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Communication Theory: Eastern and Western Perspectives focuses on the processes, methodologies, principles, and approaches involved in communication theory.
The selection first elaborates on Asian perspectives on communication theory; Chinese philosophy and contemporary human communication theory; communication in Chinese narrative; and contemporary Chinese philosophy and political communication. Discussions focus on the structure and function of China's political communication system; philosophical principles of Chinese communism; embodiment of reason in experience; and dialectic completion of relative polarities. The text then examines Korean philosophy and communication, practice of Uye-Ri in interpersonal relationships, and the teachings of Yi Yulgok.
The publication examines the double-swing model of intercultural communication between the East and the West; interpersonal cognition, message goals, and organization of communication; and the convergence theory of communication, self-organization, and cultural evolution. The book also ponders on the practice of Antyodaya in agricultural extension communication in India and communication within Japanese business organizations.
The selection is a valuable reference for researchers interested in the Eastern and Western perspectives of communication theory.
Students and researchers of communication theory, interpersonal theory, intercultural communication, group dynamics, organizational studies, and cross-cultural comparative analysis.
D.P. Cushman and D.L. Kincaid, Introduction and Initial Insights. Asian Perspectives on Communication Theory. C.-Y. Cheng, Chinese Philosophy and Contemporary Communication Theory. J.S. Fu, Communication in Chinese Narrative. D.P. Cushman, Contemporary Chinese Philosophy and Political Communication. J.-O. Yum, Korean Philosophy and Communication. J.-O. Yum, The Practice of Uye-Ri in Interpersonal Relationships. S.-H. Lee, The Teachings of Yi Yulgok: Communication from a Neo-Confucian Perspective. A. Tsujimura, Some Characteristics of the Japanese Way of Communication. K. Okabe, Indirect Speech Acts of the Japanese. R.Y. Hirokawa, Communication within the Japanese Business Organization. W. Dissanayake, The Guiding Image in Indian Culture and Its Implications for Communication. J.S. Yadava, Communication in India: The Tenets of Sadharanikaran. A. Rahim, The Practice of Antyodaya in Agricultural Extension Communication in India. Perspectives on Communication Theory from the United States. K. Krippendorff, Paradigms for Communication and Development with Emphasis on Autopoiesis. D.L. Kincaid, The Convergence Theory of Communication, Self-Organization, and Cultural Evolution. D.P. Cushman, The Rules Approach to Communication Theory: A Philosophical and Operational Perspective. W.B. Pearce and K. Kang, Acculturation and Communication Competence. G. Philipsen, The Prospect for Cultural Communication. J.G. Delia, Interpersonal Cognition, Message Goals, and Organization of Communication: Recent Constructivist Research. J. Woelfel and D.L. Kincaid, Dialogue on the Nature of Causality, Measurement, and Human Communication Theory. Communication Theory: East-West Synthesis. J. Woelfel, Development of the Western Model: Toward a Reconciliation of Eastern and Western Perspectives. M.J. Yoshikawa, The Double-Swing Model of Intercultural Communication between the East and the West. D.L. Kincaid, Communication East and West: Points of Departure. References. Index.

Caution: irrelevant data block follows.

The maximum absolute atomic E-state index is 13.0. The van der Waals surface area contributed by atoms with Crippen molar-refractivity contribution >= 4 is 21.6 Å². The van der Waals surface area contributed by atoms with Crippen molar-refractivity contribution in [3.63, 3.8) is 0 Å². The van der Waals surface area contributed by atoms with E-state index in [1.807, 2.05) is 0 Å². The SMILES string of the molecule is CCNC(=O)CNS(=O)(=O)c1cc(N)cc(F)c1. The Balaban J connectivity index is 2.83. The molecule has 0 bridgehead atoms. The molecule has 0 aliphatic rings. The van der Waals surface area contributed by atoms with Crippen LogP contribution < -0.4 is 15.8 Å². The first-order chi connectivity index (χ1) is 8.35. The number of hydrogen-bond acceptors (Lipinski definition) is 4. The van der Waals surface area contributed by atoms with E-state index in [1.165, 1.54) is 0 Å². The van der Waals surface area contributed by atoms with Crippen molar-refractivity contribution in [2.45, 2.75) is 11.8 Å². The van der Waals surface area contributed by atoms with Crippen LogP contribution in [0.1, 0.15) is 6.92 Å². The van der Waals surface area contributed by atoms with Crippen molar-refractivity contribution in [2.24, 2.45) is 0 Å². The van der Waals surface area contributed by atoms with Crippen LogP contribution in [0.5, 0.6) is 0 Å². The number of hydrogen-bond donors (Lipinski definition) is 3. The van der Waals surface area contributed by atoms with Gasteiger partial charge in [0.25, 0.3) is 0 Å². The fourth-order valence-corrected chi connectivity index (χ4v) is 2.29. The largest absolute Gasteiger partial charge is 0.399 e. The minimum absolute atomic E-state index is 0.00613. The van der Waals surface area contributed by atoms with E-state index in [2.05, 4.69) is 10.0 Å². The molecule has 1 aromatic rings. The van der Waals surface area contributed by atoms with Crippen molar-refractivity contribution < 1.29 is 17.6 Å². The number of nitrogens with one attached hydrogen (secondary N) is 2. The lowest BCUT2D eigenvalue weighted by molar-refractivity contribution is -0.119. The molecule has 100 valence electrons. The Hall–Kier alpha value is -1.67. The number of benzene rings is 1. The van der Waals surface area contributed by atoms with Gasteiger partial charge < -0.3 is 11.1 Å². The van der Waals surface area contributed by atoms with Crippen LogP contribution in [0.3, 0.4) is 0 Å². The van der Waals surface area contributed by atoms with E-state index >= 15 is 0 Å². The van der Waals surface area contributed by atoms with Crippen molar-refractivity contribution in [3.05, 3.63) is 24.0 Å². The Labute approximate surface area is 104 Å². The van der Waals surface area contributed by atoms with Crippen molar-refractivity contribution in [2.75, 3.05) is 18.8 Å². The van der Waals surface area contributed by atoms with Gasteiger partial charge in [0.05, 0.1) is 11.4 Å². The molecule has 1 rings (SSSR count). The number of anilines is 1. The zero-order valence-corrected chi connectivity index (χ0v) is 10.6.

- No. of pages:
- © Academic Press 1987
- 11th December 1987
- Academic Press
- eBook ISBN:
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